Heads-up vitreoretinal surgery system debuts

October 1, 2016

A digitally assisted vitreoretinal surgery system offers enhanced visualization for surgeons and observers, better ergonomics for greater surgeon comfort, and may improve patient safety by allowing use of lower endoillumination levels.

Reviewed by Jason Hsu, MD

Philadelphia-A new platform for heads-up digitally assisted vitreoretinal surgery (DAVS) is a true paradigm shift for surgeons and patients. Benefits bring better ergonomics, improved visualization, and potential for greater safety, according to Jason Hsu, MD.

The technology (NGENUITY 3D Visualization System) was launched by Alcon Laboratories in collaboration with TrueVision 3D Surgical at the 16th EURETINA Congress and the XXXIV Congress of the ESCRS. It was slated to be available in the United States and certain European countries by mid-September 2016.

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The system integrates a three-dimensional (3-D) camera, which is attached to the operating microscope optics, and a flat panel, high-definition 4K OLED monitor on which the surgeon views a 3-D, stereo image of the surgical field through passive glasses.

“Digital technology has transformed our lives over the past decade, and the DAVS system brings the changes to the operating room,” said Dr. Hsu, co-assistant director of retina research, Wills Eye Hospital, and assistant professor of ophthalmology, Thomas Jefferson University School of Medicine, Philadelphia.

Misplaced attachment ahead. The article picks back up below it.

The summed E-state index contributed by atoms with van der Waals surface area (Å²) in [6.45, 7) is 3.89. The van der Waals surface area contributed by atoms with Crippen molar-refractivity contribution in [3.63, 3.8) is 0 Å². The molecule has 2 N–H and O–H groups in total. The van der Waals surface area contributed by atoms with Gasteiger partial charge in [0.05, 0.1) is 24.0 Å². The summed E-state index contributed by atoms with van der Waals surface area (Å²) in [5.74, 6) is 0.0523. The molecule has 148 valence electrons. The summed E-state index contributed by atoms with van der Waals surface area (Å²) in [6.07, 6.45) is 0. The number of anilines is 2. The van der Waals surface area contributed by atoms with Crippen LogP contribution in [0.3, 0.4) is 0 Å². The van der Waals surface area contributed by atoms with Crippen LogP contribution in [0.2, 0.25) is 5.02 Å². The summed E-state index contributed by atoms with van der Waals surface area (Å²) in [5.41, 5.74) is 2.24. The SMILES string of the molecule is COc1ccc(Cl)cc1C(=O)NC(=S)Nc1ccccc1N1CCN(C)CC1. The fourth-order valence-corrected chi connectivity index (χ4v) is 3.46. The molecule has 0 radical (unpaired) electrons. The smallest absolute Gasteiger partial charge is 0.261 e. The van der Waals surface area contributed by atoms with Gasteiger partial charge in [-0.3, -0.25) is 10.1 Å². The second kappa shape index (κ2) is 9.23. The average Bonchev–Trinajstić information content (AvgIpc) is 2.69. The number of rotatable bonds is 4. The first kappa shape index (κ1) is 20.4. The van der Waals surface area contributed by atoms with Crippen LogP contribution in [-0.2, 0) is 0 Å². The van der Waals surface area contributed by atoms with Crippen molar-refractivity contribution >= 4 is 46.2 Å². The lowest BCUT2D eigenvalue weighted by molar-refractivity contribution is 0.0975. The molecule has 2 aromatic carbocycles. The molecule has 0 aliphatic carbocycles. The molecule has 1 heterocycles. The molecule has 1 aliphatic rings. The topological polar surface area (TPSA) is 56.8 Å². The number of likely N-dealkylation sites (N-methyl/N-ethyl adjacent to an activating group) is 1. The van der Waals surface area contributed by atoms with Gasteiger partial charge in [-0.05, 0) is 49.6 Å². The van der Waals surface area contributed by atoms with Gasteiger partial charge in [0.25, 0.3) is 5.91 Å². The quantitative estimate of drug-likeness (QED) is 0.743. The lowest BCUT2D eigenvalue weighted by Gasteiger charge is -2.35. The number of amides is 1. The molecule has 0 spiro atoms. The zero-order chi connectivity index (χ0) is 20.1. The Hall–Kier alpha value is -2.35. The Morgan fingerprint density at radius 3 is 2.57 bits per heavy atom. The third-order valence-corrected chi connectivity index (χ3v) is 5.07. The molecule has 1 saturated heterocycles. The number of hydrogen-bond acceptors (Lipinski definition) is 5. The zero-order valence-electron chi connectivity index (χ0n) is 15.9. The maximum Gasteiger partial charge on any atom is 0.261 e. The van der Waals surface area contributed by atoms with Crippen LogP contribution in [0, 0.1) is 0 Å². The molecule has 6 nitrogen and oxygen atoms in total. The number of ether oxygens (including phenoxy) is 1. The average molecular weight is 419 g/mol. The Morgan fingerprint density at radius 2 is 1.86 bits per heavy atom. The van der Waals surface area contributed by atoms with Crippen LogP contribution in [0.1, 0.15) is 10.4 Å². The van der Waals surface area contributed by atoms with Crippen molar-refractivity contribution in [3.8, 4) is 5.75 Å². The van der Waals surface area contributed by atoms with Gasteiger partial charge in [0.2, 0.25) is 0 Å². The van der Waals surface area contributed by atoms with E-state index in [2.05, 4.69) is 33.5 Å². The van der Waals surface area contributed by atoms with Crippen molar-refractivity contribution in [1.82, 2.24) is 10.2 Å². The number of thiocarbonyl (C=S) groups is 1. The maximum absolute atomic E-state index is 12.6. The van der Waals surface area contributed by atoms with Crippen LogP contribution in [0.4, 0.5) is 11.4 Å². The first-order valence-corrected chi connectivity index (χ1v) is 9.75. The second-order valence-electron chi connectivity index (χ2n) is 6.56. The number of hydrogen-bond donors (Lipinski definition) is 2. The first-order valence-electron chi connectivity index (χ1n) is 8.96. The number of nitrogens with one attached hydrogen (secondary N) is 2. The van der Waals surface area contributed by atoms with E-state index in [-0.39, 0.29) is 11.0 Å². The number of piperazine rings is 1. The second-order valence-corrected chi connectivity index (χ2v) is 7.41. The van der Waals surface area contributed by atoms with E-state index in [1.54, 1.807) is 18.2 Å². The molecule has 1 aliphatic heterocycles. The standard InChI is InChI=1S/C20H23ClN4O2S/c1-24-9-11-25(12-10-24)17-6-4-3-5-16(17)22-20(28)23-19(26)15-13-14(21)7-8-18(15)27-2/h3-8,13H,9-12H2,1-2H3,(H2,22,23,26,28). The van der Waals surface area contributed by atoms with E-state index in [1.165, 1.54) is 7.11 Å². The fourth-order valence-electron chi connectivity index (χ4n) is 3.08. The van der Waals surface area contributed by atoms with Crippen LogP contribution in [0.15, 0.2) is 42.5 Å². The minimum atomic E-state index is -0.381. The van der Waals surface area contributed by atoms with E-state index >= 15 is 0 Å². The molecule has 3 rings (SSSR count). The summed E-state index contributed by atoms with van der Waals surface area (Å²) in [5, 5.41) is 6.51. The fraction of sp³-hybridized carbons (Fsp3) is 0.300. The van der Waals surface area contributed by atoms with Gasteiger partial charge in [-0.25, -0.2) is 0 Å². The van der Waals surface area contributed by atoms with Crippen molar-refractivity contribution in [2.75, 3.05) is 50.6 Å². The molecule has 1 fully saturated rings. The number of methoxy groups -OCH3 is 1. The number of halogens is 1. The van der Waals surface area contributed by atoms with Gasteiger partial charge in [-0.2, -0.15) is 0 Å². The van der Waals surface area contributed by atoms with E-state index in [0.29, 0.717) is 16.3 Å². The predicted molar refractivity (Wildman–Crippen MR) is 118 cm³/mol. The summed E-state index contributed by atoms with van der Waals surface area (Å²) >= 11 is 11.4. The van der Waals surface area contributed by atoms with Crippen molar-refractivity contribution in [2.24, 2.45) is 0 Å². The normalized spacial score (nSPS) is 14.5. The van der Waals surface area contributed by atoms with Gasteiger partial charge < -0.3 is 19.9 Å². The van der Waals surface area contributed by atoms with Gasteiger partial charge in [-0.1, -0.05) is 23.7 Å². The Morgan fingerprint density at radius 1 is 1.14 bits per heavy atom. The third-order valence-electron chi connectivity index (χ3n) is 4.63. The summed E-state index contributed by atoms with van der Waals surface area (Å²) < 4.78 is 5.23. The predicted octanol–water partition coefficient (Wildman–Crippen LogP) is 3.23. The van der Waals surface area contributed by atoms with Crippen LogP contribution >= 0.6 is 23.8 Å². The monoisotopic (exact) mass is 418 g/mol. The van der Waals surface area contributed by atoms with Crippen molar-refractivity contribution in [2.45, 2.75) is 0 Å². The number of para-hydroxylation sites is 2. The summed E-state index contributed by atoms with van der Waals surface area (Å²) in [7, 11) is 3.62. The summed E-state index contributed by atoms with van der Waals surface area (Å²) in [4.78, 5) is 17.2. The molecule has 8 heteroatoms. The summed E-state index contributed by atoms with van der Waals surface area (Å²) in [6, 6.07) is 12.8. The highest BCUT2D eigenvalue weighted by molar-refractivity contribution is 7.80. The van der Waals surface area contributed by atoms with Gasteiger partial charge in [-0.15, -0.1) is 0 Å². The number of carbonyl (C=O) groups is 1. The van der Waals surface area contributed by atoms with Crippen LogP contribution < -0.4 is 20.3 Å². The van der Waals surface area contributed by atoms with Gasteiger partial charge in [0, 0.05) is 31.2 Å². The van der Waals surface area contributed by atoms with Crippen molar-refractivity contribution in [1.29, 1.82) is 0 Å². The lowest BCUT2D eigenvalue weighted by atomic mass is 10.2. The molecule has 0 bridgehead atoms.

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“Using the system myself, I quickly appreciated its benefits and was able to perform even complex cases without any real learning curve,” he said.

“There is a tendency for individuals in any field to balk at adopting new technology because of familiarity and comfort with the status quo,” Dr. Hsu said. “I hope that does not present an obstacle that prevents other vitreoretinal surgeons from giving this new platform a chance because I really think they will love it like I do.”